From right, Bishop Hayes leads all clergy at the Aug. 20 Orders Meeting in prayer for clergy couple Stephanie and John Crogan and for Okay UMC, which burned Aug. 18.
Photo provided by Emery Mason
A firefighter sprays a hot spot Aug. 18 inside the ruins of Okay UMC.
By Zane Thomas
Pastor Stephanie Crogan wants people to know the fire that destroyed Okay United Methodist Church on Aug. 18 didn’t destroy the congregation.
"We don’t want them to think this tore us down, because it didn’t," she said.
The fire occurred just after 12 a.m. and left little of the structure, which was almost 100 years old.
Even though the fire left the congregation with no home, members have kept their spirits high. A makeshift sign announced that worship Aug. 25 would be at the Okay Area Senior Citizens Center. The sign encouraged folks to BYOB – Bring Your Own Bible.
Rev. Crogan said there has been support from various churches all over the state.
"It’s been overwhelming what God’s children can do," she said.
Additionally, several church members said this is an opportunity for the community to be brought closer together.
Unfortunately, some people don’t share in their sense of unity.
Agent Terry Ferrel, from the Office of the State Fire Marshal, thinks the cause of the fire is suspicious. "I have indications that it’s other than accidental," he said. Ferrel, on scene in the church Aug. 19, collected samples as part of his investigation amid the acrid burnt odor that hung in the air. The samples will be analyzed at the Oklahoma State Bureau of Investigation crime lab.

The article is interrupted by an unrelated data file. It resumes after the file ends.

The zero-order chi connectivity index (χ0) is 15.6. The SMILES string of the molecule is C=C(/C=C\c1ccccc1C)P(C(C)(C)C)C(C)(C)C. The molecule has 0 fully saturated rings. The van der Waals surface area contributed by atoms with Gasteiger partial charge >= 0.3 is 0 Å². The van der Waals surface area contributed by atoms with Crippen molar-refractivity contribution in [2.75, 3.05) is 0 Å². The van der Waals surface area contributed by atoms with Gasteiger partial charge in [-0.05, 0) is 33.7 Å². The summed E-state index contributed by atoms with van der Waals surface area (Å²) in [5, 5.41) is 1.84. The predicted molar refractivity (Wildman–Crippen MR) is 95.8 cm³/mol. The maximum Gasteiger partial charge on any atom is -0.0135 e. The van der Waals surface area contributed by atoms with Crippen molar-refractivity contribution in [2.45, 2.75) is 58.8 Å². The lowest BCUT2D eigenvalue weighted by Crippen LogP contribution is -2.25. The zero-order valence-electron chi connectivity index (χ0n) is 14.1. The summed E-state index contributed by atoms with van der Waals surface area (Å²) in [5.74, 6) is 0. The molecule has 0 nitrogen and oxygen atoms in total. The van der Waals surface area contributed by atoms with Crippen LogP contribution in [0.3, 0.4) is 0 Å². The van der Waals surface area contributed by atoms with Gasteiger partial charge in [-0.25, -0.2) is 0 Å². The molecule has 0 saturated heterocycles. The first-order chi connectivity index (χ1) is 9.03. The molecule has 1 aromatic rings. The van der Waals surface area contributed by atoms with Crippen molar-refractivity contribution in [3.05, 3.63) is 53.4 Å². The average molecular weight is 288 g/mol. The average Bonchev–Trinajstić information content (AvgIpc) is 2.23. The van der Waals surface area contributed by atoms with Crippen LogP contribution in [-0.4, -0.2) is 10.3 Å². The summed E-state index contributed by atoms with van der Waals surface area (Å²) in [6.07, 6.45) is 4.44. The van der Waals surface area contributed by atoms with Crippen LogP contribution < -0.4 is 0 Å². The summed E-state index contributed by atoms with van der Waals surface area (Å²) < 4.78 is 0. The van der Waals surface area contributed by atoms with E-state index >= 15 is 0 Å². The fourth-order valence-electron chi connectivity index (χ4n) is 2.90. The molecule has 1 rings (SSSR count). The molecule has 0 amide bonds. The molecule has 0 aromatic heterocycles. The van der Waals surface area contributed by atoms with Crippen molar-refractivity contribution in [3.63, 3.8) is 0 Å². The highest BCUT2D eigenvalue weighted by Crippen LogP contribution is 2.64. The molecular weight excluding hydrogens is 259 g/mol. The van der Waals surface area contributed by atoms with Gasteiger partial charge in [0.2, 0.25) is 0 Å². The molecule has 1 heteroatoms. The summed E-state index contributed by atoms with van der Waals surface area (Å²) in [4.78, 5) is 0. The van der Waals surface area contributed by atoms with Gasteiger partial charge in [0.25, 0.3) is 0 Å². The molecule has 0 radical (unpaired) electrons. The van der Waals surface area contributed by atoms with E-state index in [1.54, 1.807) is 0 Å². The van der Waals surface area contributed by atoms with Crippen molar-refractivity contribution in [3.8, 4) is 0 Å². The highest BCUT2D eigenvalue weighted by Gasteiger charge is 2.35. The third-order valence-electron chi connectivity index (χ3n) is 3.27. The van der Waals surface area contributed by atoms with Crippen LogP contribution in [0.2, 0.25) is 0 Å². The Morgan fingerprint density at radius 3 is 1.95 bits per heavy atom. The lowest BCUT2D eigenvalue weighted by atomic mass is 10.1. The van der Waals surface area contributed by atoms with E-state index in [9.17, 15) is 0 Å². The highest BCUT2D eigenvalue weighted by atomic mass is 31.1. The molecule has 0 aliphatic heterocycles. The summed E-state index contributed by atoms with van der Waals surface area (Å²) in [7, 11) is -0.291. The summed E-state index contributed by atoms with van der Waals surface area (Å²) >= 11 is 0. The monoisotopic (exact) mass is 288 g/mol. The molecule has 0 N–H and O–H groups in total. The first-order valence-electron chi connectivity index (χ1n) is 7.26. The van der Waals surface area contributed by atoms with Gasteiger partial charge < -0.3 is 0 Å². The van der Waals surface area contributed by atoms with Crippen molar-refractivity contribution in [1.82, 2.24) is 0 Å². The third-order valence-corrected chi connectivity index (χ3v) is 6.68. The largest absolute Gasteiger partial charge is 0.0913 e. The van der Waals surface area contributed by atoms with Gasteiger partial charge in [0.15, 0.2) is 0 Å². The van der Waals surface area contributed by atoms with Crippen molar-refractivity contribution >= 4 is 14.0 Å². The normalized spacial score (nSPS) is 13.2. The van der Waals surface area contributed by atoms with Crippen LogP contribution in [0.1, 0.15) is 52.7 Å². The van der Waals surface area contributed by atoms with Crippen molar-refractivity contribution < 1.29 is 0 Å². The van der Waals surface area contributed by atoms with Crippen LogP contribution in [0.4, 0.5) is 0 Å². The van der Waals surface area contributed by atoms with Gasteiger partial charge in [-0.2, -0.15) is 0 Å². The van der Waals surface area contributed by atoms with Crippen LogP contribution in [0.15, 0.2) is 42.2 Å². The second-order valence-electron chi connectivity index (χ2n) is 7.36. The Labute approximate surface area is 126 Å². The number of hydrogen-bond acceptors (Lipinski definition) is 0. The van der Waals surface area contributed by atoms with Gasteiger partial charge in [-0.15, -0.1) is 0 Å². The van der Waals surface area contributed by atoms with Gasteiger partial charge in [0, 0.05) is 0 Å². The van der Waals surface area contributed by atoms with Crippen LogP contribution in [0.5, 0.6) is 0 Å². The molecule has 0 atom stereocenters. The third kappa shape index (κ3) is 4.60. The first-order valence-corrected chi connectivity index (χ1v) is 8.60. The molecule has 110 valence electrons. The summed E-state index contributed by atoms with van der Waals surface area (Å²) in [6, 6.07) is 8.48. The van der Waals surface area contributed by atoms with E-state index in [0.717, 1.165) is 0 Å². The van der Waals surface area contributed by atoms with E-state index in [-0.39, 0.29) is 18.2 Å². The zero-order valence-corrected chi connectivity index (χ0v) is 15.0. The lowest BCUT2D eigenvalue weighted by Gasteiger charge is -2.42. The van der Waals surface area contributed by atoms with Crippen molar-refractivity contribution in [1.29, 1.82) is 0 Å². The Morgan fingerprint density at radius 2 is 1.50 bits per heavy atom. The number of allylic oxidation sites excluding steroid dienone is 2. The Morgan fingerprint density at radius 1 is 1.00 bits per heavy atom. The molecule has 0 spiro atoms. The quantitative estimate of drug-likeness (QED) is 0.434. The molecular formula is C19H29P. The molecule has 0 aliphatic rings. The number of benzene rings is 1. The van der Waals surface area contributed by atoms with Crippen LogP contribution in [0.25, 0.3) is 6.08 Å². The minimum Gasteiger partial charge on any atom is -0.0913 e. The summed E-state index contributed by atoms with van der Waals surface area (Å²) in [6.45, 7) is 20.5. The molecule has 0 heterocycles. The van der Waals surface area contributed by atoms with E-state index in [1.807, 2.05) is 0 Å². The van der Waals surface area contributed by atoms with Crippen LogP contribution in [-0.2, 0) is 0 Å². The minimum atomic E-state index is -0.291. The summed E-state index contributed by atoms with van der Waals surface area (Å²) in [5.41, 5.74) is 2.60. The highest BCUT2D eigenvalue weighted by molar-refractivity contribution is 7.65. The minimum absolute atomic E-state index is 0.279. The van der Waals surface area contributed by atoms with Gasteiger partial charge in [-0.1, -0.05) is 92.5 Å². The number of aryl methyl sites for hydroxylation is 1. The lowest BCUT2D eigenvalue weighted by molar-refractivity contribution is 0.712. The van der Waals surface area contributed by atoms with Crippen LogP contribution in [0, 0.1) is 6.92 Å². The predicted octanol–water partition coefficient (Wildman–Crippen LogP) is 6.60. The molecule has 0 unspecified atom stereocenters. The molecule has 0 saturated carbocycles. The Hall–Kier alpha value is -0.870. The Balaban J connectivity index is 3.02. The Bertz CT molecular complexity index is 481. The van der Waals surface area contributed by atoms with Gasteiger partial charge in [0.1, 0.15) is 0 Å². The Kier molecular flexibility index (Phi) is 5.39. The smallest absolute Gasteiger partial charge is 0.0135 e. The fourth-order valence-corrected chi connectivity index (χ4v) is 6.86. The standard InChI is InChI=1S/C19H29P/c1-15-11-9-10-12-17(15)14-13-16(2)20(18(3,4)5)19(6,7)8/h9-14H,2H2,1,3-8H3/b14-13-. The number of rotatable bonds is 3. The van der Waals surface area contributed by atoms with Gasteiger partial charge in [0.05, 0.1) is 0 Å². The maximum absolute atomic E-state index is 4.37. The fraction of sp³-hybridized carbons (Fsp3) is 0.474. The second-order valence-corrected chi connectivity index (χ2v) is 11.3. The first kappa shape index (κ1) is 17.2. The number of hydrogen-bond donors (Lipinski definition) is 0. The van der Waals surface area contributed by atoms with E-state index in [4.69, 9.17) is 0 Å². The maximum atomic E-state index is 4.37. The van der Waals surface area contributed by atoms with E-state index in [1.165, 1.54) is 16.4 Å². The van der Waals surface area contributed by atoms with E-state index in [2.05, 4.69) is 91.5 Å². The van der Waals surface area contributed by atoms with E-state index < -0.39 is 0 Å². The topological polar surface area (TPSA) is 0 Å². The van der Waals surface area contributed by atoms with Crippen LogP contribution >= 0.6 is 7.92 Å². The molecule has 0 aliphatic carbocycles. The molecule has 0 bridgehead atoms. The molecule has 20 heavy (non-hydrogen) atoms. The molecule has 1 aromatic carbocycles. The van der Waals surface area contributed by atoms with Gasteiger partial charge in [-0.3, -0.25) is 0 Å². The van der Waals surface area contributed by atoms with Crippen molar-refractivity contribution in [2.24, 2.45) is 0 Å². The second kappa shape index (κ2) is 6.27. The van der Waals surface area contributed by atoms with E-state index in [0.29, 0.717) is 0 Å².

Prior to the blaze, the church was vandalized twice, in July and early August, according to Okay Police Chief Fred Winters.Vandals also hit Okay Public Schools Aug. 3-4.
"This town is devastated right now," Winters said Aug. 19.
The Okay church building was constructed in 1923. No one was hurt in the blaze. While the fire still smoldered nearby, Sunday morning worship was held in an unaffected pavilion on the property.
"Even though this has happened to us, this hasn’t kept us down," Crogan said. "We’re relying on God’s spirit."
She and the congregation are looking to the Bible to help them get through these events.
Crogan said 2 Corinthians 12:9 is fitting. "And He said unto me, ‘My grace is sufficient for thee, for My strength is made perfect in weakness.’ Most gladly therefore will I glory rather in my infirmities, that the power of Christ may rest upon me." (KJV)
Reprinted with permission, Wagoner Tribune, Aug. 21, 2013
Crogan and Muskogee District Superintendent Emery Mason asked the Conference for prayers after the fire. Crogan told the Contact in September, "We have definitely seen the face of God and hands of Jesus."
She was appointed in June.
Others have worshipped with Okay UMC in the town’s senior center, and Okay worshipped one Sunday at Fort Gibson.
Crogan asked members the purpose of rebuilding. "They’re under attack in the community, and we want to be a witness," they replied.